We had the privilege of visiting the fisherman's cottage at Carrick-a-rede (known for its rope bridge) on the penultimate opening day this year. We had marked our National Trust newsletter to remind us to set aside the 13th or 14th of June as we had seen the cottage on our misty day visit and were curious to what was inside. We weren't disappointed as the National Trust set an old fashioned scene complete with two story tellers who brought the history to life.
There is always a welcome from the people of Northern Ireland and the staff here made sure everyone enjoyed their visit as they recounted the 400 years of maritime heritage in a lively, thought provoking way. The lady in the photo works as a volunteer for the National Trust and did the brave task of directing groups of people into the tiny cottage with a roaring fire. Congratulations to all of the staff including the man who invited the people who had just crossed the rope bridge.
The cottage was dark inside with sunlight spilling through the door on the day we visited. My iPhone coped well in the darkness and we managed to take enough shots to show a little of the heritage of the tools of the trade. The inside is divided into two rooms with the nets and tools in the places they were left when the cottage was closed. The fishermen caught salmon daily catches of 300 fish. The rope bridge was crossed and re-crossed fifty ties a day by men, women and children. (the day we visited twice was enough for me with a sway to make me dizzy on both sides of the bridge) The bridge was actually constructed to get the fish to land quicker as the fishermen had come in with their boats.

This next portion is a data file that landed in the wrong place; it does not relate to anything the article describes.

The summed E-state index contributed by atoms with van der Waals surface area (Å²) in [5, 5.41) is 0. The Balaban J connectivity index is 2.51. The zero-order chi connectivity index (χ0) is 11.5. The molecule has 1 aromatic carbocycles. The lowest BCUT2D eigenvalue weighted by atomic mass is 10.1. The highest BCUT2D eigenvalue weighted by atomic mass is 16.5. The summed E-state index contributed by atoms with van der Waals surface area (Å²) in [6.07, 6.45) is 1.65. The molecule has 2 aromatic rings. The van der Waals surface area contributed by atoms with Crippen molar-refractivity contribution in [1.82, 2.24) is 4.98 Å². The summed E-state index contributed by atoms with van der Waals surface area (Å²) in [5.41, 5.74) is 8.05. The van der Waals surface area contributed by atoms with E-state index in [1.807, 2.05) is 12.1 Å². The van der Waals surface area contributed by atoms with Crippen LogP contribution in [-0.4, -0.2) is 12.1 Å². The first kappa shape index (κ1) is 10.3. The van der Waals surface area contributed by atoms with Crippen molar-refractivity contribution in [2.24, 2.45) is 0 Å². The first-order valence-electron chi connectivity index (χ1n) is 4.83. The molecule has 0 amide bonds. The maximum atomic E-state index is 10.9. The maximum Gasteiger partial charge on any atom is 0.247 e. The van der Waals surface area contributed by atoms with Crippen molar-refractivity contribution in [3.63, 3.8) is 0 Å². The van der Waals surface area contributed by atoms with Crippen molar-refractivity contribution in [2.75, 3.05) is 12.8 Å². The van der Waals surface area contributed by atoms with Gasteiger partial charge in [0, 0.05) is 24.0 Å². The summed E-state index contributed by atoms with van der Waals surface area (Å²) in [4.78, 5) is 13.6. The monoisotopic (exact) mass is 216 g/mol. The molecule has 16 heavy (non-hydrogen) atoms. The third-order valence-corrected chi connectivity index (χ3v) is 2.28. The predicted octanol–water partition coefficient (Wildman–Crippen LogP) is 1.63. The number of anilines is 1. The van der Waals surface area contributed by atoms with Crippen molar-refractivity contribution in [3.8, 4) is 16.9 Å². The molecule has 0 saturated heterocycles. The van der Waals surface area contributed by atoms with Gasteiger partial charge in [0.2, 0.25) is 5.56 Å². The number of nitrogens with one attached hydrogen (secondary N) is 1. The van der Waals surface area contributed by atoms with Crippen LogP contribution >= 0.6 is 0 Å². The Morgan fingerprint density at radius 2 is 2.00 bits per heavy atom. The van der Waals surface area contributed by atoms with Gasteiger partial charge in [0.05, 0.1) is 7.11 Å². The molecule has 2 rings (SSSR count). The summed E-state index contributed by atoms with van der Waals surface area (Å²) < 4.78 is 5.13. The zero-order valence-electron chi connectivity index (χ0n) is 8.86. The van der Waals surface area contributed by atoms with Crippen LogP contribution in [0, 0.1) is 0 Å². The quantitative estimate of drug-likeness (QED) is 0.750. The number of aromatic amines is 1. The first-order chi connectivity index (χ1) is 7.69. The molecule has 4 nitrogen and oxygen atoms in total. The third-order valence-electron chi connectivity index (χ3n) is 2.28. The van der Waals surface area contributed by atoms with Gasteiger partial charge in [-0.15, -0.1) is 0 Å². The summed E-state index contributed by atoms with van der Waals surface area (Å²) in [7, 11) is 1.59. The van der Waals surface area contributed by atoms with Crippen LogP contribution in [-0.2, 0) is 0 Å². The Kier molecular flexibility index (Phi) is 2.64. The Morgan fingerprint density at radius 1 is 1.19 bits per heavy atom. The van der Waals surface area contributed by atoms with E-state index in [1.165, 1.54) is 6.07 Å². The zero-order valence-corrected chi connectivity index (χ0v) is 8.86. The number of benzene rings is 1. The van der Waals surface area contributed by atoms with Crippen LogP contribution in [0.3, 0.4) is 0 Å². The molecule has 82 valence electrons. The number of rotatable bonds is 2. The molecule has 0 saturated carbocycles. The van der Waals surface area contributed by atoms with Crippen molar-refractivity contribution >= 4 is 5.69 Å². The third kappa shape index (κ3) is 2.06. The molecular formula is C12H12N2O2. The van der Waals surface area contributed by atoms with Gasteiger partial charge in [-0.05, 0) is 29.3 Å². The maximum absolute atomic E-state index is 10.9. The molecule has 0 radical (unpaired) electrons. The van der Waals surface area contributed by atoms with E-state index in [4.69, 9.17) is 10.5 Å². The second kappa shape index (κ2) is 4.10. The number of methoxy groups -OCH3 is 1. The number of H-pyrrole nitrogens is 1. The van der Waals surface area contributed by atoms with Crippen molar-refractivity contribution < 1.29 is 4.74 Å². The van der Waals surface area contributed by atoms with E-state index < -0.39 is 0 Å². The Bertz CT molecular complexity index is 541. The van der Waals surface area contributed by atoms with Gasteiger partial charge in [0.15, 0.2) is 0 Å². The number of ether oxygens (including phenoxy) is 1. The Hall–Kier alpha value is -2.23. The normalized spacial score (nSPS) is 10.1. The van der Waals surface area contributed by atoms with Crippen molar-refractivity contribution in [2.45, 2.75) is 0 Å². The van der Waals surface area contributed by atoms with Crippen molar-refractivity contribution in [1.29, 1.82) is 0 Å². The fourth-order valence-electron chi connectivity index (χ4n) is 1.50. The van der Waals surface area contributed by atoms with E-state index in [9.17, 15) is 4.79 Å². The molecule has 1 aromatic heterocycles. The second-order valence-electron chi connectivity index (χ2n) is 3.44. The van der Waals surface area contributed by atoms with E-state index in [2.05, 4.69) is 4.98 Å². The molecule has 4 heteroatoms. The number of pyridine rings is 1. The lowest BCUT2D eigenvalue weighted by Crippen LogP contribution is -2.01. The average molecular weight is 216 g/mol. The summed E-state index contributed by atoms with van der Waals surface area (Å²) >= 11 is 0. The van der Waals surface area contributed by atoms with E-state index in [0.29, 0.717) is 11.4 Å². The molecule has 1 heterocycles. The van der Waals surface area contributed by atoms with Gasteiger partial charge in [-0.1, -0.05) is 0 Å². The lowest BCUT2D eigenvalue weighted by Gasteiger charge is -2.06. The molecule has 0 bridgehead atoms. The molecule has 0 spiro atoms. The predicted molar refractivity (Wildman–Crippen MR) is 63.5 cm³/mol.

Along came dad wouldn't be the same if we didn't add adventure to our photo trips. I thought crossing the rope bridge was dangerous enough but little did I know I would be tested even further when dad lay down (yes, at the cliff edge) to get the photo the tourists wouldn't venture to take of the cottage as it is nestled in the rocks. I was told that it was my turn and to make sure my camera was strapped round my neck! It was a long way down for a very cold swim, paddling at Rough Island was tame compared to this.
A blog will follow of the actual rope bridge but today we wanted to share a tale of the unexpected in more ways than one.